By Tamara Dourney
Stop Thief! That's My Content!
Publishing your creative genius on the internet can lead to a wealth of problems not commonly found in the 'real world'. In the days before the proliferation of the world wide web, crafters and designers were lulled into a false sense of security by the lack of 'corporate espionage'. After all, we're a community, right?
Your ideas are your 'wealth' and if you do not take the proper steps to protect that wealth, you will be left feeling hopeless and wondering where you went wrong as you watch your competitors profit off of your hard work. Before you begin to sell your wares on the 'net, there are basic concepts of intellectual property that you should be familiar with and use to your advantage.
I recently spoke with business owners about this very topic and found a common statement in all their stories; it goes something like this:
"I was preparing to contribute to a sample program and shared the ideas for my sample products. A person in an online community I belong to made exactly the same item- including my exact wording and materials- and sent it to the program before I could."
Don't let this happen to you.
Intellectual property can take the form of articles, ideas for a new business or even products you've developed and are selling via your website. The ways you legally protect your intellectual property vary based on the type of property you are seeking to safeguard. Having a working knowledge of these methods will not only assist you in your own business, but will also assure that you do not infringe upon the rights of others.
One of the most common mistakes made by individuals is that they believe that any work without a copyright notice is free for the taking. While the correct form of copyright notice is "Copyright or © (date) by (author/owner)" the absence of either the word and/or the mark does not give you the right to post, use, or take the work.
Everything published on the internet after April 1, 1989 is copyrighted by the owner or author whether is has a notice or not. You must assume that when you are viewing a website that the content is copyrighted, unless otherwise specified by the author.
However, this inherent copyright is not enough to protect your ideas from theft. As you develop your ideas and move towards making them public (to another individual or the entire world) you need to use a combination of contracts and legal registration to keep them safe.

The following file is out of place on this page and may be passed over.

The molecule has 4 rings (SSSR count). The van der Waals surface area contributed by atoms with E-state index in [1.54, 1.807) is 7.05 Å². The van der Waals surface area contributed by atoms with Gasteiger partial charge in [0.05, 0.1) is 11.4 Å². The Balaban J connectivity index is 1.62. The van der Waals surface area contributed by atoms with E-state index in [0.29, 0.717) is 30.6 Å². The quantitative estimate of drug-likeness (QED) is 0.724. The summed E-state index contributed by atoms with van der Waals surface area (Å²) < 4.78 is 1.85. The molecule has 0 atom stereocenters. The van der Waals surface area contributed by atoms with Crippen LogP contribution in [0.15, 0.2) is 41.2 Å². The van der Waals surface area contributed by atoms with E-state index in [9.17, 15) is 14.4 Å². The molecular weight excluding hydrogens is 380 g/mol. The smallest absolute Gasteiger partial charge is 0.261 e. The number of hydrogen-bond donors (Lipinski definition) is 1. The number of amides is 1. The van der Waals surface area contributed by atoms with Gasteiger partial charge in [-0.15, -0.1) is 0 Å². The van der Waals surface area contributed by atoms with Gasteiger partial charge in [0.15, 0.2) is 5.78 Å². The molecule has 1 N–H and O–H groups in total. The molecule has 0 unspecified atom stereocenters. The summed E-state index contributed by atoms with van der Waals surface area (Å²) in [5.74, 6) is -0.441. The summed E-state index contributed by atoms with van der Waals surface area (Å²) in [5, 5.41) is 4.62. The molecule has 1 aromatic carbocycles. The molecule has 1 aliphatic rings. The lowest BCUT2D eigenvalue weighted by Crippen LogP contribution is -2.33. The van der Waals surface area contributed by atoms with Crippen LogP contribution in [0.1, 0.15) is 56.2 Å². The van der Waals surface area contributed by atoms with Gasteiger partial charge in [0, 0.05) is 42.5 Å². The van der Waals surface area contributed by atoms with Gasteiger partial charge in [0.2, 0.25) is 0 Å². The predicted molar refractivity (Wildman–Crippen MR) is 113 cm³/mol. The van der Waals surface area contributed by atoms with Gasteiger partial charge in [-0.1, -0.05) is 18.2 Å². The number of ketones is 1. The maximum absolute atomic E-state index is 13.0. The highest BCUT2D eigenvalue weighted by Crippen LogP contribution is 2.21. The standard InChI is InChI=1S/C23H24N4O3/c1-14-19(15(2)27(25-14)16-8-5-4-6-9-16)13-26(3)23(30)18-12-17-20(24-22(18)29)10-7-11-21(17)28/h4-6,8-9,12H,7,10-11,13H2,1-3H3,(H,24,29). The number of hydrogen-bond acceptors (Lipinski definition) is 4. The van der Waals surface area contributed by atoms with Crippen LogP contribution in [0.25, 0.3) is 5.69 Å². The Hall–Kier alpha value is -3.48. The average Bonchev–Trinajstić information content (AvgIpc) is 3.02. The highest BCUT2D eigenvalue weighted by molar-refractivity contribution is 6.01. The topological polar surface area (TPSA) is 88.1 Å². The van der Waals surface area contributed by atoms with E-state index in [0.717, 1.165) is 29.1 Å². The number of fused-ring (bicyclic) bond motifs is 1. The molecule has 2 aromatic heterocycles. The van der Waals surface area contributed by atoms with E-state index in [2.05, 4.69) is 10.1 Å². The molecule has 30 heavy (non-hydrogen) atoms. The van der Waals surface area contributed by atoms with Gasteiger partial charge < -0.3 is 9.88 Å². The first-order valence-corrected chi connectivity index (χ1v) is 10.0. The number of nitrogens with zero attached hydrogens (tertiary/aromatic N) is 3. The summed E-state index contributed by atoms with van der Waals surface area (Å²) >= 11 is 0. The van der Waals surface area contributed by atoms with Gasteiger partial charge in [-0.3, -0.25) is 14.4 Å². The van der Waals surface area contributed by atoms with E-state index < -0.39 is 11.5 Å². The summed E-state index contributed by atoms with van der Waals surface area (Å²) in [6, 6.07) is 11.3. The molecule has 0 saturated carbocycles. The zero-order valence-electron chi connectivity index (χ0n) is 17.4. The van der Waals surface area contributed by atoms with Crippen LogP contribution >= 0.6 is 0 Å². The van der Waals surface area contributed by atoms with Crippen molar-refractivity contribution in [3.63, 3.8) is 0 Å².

If you are planning on working with someone to further develop a product or idea (be they employee or partner) you should consider having all parties involved sign a combination "nondisclosure no compete" contract. This is a very basic contract that can be drawn up by most attorneys in a matter of minutes.
A nondisclosure agreement (also referred to as an NDA or a confidentiality agreement) is a contract between parties who promise to protect the confidentiality of secret information that is disclosed during employment, a partnership, or another type of business transaction. If you have entered into a nondisclosure agreement with someone who later uses your secret without your authorization, you can petition the court to stop the violator from making any further disclosures. You can also sue for damages incurred from their disclosures.
Noncompete agreements protect you from losing valuable trade secrets and employees to someone who has previously worked with or for you. In a noncompete agreement, the parties promise not to work for a direct competitor for a specified period of time after leaving the current partnership or employment.
There is nothing more painful than to watch someone you once trusted take your ideas and use them for their own personal gain. While it may seem 'a little much' to require this type of document among friends, it is very common for friendships to fail over money and one party to end up slighted and penniless. If you work with anyone who has access to sensitive business information or trade secrets, you will obviously want to prevent them from disclosing this information to your competitors and should move to have a working contract in place.